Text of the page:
* The key parameters used in the models are [C.sup.*] and [D.sub.Si] to calculate the Si release, a to relate B with Si, and the residual rate ([r.sub.fin]). Some of the modelling parameters are correlated with each other: [D.sub.Si] with [alpha], and [D.sub.H20] with [K.dub.dB] 
[FIGURE 2 OMITTED]
The decrease in the dissolution rate before Si saturation is modelled by optimizing the [D.sub.Si] and [C.sup.*] values . The major difference between the top and lower graphs in Figure 2 is the choice of different values for [C.sup.*] and [D.sub.Si], which clearly strongly affects the quality of the fit in the rate decreasing stage. Adjusting the value for the residual rate (Table I) generates the best fit for the entire data set.
Modelling data similar to those in Figure 2, but at S/V of 200000 [m.sup.-1] revealed another problem. Soluble elements such as B and Na reached very high concentrations in solution of [greater than or equal to] 3000 mg/L and Si concentrations up to 350 mg/L. This latter value cannot be explained by considering amorphous silica as the only solubility controlling phase for Si, as the solubility of Si[O.sub.2(am)] is ~100 mg/L at pH~9.4. In reality we have to account for the formation of NaHSi[O.sub.3] complexes at high pH , leading to higher "total" Si concentrations at saturation in agreement with the experimental results.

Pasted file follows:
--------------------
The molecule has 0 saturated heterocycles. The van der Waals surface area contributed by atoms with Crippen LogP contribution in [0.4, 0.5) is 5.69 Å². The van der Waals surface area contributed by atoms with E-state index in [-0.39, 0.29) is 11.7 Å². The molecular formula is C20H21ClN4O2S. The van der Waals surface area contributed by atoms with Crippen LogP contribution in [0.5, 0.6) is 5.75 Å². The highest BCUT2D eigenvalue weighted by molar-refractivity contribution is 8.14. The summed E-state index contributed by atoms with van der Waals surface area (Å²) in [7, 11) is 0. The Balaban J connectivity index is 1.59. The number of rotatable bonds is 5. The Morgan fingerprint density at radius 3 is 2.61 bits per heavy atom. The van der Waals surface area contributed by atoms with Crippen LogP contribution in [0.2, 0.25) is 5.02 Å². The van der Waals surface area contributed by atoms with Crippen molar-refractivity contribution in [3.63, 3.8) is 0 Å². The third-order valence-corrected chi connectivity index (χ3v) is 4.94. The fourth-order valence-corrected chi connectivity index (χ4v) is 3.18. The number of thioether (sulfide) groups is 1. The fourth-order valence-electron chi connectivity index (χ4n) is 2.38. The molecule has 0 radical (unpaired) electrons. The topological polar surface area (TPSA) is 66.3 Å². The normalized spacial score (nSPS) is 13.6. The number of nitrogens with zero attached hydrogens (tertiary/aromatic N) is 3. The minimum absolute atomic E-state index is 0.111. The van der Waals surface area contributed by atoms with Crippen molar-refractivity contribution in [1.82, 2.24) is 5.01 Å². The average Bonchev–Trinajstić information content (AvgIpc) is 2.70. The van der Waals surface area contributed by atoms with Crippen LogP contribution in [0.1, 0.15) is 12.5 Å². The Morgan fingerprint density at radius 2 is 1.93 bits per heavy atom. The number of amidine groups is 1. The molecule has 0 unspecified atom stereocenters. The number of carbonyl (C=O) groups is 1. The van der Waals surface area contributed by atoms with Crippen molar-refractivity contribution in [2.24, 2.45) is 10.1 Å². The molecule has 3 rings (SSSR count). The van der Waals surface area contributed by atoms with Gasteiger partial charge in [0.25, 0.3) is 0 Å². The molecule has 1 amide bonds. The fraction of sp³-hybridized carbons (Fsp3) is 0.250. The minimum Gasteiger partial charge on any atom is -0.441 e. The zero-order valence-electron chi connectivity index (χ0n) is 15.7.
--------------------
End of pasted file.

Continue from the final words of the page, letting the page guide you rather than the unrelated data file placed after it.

In recent years, the US Department of Energy has renewed interest in the reprocessing of used nuclear fuel. In Fuel Cycle Research and Development program, glass is the baseline technology for the disposal of radionuclides from reprocessing. In the waste form development part of the program, an international effort has been started with the same goal as GLAMOR and many of the same participants. The starting point of this program is the point at which the GLAMOR project ended. To date, a workshop was held in Seattle, WA, USA and less formal meetings have been held, usually in conjunction with other technical meetings. The results of this DOE program are to documented in forthcoming publications.